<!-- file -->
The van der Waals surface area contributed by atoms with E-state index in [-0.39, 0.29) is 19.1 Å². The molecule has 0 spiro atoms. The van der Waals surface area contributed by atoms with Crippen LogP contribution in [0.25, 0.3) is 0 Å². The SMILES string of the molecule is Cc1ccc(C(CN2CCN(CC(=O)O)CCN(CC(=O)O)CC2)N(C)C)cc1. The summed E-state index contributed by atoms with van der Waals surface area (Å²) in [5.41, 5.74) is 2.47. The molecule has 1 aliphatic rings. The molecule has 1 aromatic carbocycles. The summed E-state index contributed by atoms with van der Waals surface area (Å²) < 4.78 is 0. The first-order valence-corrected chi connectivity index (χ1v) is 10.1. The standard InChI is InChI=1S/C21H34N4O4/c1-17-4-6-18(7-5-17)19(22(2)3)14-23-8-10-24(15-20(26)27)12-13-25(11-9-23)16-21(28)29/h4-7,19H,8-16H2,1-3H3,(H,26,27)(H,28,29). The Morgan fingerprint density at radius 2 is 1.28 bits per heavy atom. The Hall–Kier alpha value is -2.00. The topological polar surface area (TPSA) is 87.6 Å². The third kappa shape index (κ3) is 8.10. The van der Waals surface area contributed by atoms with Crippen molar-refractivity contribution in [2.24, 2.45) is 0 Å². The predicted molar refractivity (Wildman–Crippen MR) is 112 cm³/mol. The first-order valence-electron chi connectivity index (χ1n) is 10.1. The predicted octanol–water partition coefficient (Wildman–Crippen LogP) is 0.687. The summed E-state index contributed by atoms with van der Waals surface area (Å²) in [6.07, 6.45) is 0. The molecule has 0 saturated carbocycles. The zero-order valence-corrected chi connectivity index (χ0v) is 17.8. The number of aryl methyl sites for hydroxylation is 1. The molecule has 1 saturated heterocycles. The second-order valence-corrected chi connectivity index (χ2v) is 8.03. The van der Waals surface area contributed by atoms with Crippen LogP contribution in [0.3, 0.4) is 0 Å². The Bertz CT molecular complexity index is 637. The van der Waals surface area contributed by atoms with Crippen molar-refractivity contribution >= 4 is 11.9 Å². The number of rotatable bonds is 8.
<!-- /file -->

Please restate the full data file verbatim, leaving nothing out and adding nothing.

The van der Waals surface area contributed by atoms with E-state index in [-0.39, 0.29) is 19.1 Å². The molecule has 0 spiro atoms. The van der Waals surface area contributed by atoms with Crippen LogP contribution in [0.25, 0.3) is 0 Å². The SMILES string of the molecule is Cc1ccc(C(CN2CCN(CC(=O)O)CCN(CC(=O)O)CC2)N(C)C)cc1. The summed E-state index contributed by atoms with van der Waals surface area (Å²) in [5.41, 5.74) is 2.47. The molecule has 1 aliphatic rings. The molecule has 1 aromatic carbocycles. The summed E-state index contributed by atoms with van der Waals surface area (Å²) < 4.78 is 0. The first-order valence-corrected chi connectivity index (χ1v) is 10.1. The standard InChI is InChI=1S/C21H34N4O4/c1-17-4-6-18(7-5-17)19(22(2)3)14-23-8-10-24(15-20(26)27)12-13-25(11-9-23)16-21(28)29/h4-7,19H,8-16H2,1-3H3,(H,26,27)(H,28,29). The Morgan fingerprint density at radius 2 is 1.28 bits per heavy atom. The Hall–Kier alpha value is -2.00. The topological polar surface area (TPSA) is 87.6 Å². The third kappa shape index (κ3) is 8.10. The van der Waals surface area contributed by atoms with Crippen molar-refractivity contribution in [2.24, 2.45) is 0 Å². The predicted molar refractivity (Wildman–Crippen MR) is 112 cm³/mol. The first-order valence-electron chi connectivity index (χ1n) is 10.1. The predicted octanol–water partition coefficient (Wildman–Crippen LogP) is 0.687. The summed E-state index contributed by atoms with van der Waals surface area (Å²) in [6.07, 6.45) is 0. The molecule has 0 saturated carbocycles. The zero-order valence-corrected chi connectivity index (χ0v) is 17.8. The number of aryl methyl sites for hydroxylation is 1. The molecule has 1 saturated heterocycles. The second-order valence-corrected chi connectivity index (χ2v) is 8.03. The van der Waals surface area contributed by atoms with Crippen LogP contribution in [0.3, 0.4) is 0 Å². The Bertz CT molecular complexity index is 637. The van der Waals surface area contributed by atoms with Crippen molar-refractivity contribution >= 4 is 11.9 Å². The number of rotatable bonds is 8.